Anna of Saxony

Anna Of Saxony

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Anna of Saxony

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Anna of Saxony (23 December 1544 - 18 December 1577) was the only child and heiress of Maurice, Elector of Saxony, and Agnes, eldest daughter of Philip I, Landgrave of Hesse. She was the second wife of William the Silent.

Anna was born and died in Dresden. She was reputedly unattractive and lame, but her wealth drew many suitors; before the proposal of Orange in 1560, there were negotiations with the Swedish royal house. She accepted the suit of William I of Orange, and they were married on 25 August 1561.

Anna and William produced five children:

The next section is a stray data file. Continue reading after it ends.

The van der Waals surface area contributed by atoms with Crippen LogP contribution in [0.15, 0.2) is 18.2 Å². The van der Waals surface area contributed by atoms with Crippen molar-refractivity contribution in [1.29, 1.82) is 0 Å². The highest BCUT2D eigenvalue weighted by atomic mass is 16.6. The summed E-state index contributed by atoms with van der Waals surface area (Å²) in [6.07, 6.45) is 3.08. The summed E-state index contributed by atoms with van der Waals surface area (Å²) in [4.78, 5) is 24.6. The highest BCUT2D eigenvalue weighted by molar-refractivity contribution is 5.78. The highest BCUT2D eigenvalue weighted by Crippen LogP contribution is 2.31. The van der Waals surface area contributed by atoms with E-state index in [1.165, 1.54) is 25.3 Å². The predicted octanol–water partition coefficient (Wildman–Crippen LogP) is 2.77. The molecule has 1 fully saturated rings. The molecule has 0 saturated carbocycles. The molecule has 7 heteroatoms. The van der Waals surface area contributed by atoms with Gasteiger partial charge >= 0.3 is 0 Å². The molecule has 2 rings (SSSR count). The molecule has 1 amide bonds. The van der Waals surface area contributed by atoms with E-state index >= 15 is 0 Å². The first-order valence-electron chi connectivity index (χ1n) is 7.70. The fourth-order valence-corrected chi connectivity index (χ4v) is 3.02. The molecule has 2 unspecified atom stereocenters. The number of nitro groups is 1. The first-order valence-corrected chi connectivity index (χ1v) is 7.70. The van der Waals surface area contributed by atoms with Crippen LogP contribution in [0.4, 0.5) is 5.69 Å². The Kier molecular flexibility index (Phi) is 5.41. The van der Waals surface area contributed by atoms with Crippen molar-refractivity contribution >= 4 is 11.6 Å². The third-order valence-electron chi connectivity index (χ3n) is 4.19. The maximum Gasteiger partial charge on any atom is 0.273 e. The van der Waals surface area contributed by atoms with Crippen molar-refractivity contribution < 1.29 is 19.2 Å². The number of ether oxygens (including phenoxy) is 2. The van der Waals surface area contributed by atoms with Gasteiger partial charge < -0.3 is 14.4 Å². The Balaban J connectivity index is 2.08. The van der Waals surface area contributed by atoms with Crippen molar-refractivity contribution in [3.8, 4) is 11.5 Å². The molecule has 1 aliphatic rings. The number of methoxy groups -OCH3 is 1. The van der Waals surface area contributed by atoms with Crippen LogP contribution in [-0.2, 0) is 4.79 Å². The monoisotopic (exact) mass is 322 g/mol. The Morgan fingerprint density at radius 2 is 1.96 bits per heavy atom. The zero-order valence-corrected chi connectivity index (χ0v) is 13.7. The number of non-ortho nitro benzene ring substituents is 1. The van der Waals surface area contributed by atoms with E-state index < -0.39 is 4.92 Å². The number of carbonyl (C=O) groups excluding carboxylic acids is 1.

1. Anna (1562)
  2. Anna (1563–1588)
  3. Maurits August Philip (1564–1566)
  4. Maurits (1567–1625)
  5. Emilia (1569–1629)


The marriage was unhappy: Anna suspected William was unfaithful, felt neglected by him and was displeased that he denied her access to her money. In 1567, William placed her in Dillenburg under supervision of his family. She left Dillenburg for Cologne in 1568 and, with her family's consent, applied for access to the estates granted to her as dower lands, which was now under occupation by the Habsburg forces.

She entered in to a relationship with her lawyer, Jan Rubens, in 1570. News of this indiscretion reached her husband, and Rubens was arrested and forced to confess the relationship. Later, Rubens was released and returned to his wife, by whom he was father of Peter Paul Rubens. Anna initially claimed that the confession of Rubens had been extracted by means of torture and demanded that her case be brought before...
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